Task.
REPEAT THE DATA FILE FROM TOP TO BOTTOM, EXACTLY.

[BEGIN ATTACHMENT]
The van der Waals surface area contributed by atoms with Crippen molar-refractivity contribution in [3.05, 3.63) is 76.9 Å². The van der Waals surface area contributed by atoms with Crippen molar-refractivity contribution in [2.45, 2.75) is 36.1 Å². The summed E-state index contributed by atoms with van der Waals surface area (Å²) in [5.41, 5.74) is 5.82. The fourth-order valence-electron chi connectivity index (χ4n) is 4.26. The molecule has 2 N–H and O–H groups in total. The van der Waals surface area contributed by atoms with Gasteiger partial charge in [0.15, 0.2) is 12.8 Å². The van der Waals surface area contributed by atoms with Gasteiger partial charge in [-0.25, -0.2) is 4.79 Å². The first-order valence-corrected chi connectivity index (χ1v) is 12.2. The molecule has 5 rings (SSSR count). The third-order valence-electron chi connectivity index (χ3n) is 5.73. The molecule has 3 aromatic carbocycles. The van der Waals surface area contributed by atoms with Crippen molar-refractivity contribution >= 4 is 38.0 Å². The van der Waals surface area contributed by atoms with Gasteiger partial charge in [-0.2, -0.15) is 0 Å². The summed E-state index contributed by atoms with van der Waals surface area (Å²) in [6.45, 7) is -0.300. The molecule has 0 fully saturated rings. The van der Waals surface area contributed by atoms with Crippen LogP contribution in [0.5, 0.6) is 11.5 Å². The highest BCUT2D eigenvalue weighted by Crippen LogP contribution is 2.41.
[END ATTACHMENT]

The van der Waals surface area contributed by atoms with Crippen molar-refractivity contribution in [3.05, 3.63) is 76.9 Å². The van der Waals surface area contributed by atoms with Crippen molar-refractivity contribution in [2.45, 2.75) is 36.1 Å². The summed E-state index contributed by atoms with van der Waals surface area (Å²) in [5.41, 5.74) is 5.82. The fourth-order valence-electron chi connectivity index (χ4n) is 4.26. The molecule has 2 N–H and O–H groups in total. The van der Waals surface area contributed by atoms with Gasteiger partial charge in [0.15, 0.2) is 12.8 Å². The van der Waals surface area contributed by atoms with Gasteiger partial charge in [-0.25, -0.2) is 4.79 Å². The first-order valence-corrected chi connectivity index (χ1v) is 12.2. The molecule has 5 rings (SSSR count). The third-order valence-electron chi connectivity index (χ3n) is 5.73. The molecule has 3 aromatic carbocycles. The van der Waals surface area contributed by atoms with Crippen molar-refractivity contribution >= 4 is 38.0 Å². The van der Waals surface area contributed by atoms with Gasteiger partial charge in [-0.2, -0.15) is 0 Å². The summed E-state index contributed by atoms with van der Waals surface area (Å²) in [6.45, 7) is -0.300. The molecule has 0 fully saturated rings. The van der Waals surface area contributed by atoms with Crippen LogP contribution in [0.5, 0.6) is 11.5 Å². The highest BCUT2D eigenvalue weighted by Crippen LogP contribution is 2.41.